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Living by the Sea in Britain:

I have lived by both the sea, at different sides of the country, as well as both inland rural and urban locations including in Greater London. Each place offered a different lifestyle with both benefits and drawbacks. No place is perfect unless you have enough money to make it in to exactly what you want - in life we have to accept extras like neighbours, traffic, noise, and more.

Living by the sea can be a great experience and of course this starts with having the beach in close proximity. It will very much depend exactly where you are on the coastline to what lifestyle you can expect - The coastline length around mainland Great Britain is 11,072.76 miles.

Budgets will vary across the coastline of Britain from highly demanded quaint fishing villages to the full of nightlife famous holiday destinations. All have their pros and cons, quality of beaches, values, facilities and more.

Seaside towns across Britain were once the holiday destination for millions every year, trains packed full of excited families leaving for a week or two away from the smoky working towns for the sandy and or pebble beaches of the likes of Blackpool, Skegness, Brighton, Clacton-on-Sea, Weymouth, Margate and more.

These seaside towns prospered on the tourism with countless bed and breakfast / hotels, amusements arcades, bars, theatres, piers, restaurants and more so to entertain the masses during the holiday seasons. Millions spent by tourists every year meant these famous holiday destinations were popular retirement destinations as councils were able to keep them looking shiny and new for their visitors... Then came the cheap package tours to Spain and things changes from the 1960's onwards.

As people desired the sun from abroad and with the ease of transport and economical prices, those who once frequented the seaside towns of Britain were instead laying their towels on the beaches of Spain, France and Italy. As we progressed through the 1970's to 80's and beyond the numbers dropped drastically (especially younger families with children) that visited those once famous British seaside towns and they suffered. Businesses slowly closed, bed and breakfasts changed over to homing those on benefits and the general upkeep, that was once maintained with deep pockets, was getting little to no attention.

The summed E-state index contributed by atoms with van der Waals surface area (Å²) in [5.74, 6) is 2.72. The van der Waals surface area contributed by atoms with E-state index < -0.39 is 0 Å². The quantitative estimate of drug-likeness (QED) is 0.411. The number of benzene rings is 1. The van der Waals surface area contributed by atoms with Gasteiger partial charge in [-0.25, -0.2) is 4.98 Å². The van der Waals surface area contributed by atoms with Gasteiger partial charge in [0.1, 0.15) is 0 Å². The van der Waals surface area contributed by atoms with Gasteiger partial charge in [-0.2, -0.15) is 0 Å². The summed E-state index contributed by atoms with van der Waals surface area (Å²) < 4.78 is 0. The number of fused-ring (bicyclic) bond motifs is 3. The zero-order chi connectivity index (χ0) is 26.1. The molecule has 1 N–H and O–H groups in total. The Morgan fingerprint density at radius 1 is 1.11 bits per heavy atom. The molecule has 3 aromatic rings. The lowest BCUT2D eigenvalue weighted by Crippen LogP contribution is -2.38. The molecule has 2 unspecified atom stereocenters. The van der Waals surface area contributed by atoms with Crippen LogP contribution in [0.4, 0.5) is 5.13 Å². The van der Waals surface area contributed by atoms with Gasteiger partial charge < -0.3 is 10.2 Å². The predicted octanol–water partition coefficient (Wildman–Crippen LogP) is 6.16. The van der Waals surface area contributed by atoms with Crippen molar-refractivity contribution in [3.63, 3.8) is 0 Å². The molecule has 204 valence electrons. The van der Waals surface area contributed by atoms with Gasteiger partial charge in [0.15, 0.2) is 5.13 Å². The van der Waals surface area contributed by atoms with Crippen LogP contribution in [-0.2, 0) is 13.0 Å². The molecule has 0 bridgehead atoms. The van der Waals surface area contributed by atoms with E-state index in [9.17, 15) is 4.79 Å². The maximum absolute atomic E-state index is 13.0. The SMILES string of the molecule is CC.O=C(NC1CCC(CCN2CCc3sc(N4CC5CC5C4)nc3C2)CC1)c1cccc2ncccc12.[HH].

The 1990's and beyond it was more or less the end of the seaside towns as main holiday attractions with many having to settle for the weekend tourists or worse, the stag dos and hen parties. The atmosphere deteriorated and the noise levels rose as the respect levels fell. Where once there would be donkey rides on the beach and Punch and Judy shows there were now tattoo parlours and strip clubs - Holiday makers in guests houses were replaced with House of Multiple Occupants (HMO's) with their unemployed tenants.

Some seaside towns managed to stay afloat such as Brighton, though some parts are somewhat run down, as it become a well known destination for the LGBT community and hosts the UK's biggest Pride Festival. It also lays claim to having one of the most expensive roads for real estate in the UK (Roedean Crescent).

Other seaside towns / villages never relied on tourism and thus survived the down turn discussed above, instead maintaining a relatively steady increase in price with the popularity of retiring to the sea side in a quieter locations growing. Nowadays, with the likes of AirBNB and real estate investors, some of the traditional cottages by the sea / harbours have show up in value.

As we entered the twentieth century and between 2010 and 2020 the once dead and buried seaside towns who had received bad press for many years were suddenly seeing a small revival. Many of these seaside towns contained countless large bed and breakfasts that started to appeal to younger families, those 6 bedroom detached guest houses with sea views were once again appealing and this time as for being a main residence.

With London being just 1.5 hours away by train some of the more famous run down seaside towns were now suddenly getting buyers from London which surged immensely following covid19 and enforced lockdowns - Why live in a 1 bedroom flat in London when you could swap it for a 6 bedroom house by the sea? The great thing about these towns by the sea is that they were serviced by the railways so each today has direct routes to London and across Britain also to other main industrial towns.

Title image: Pixabay

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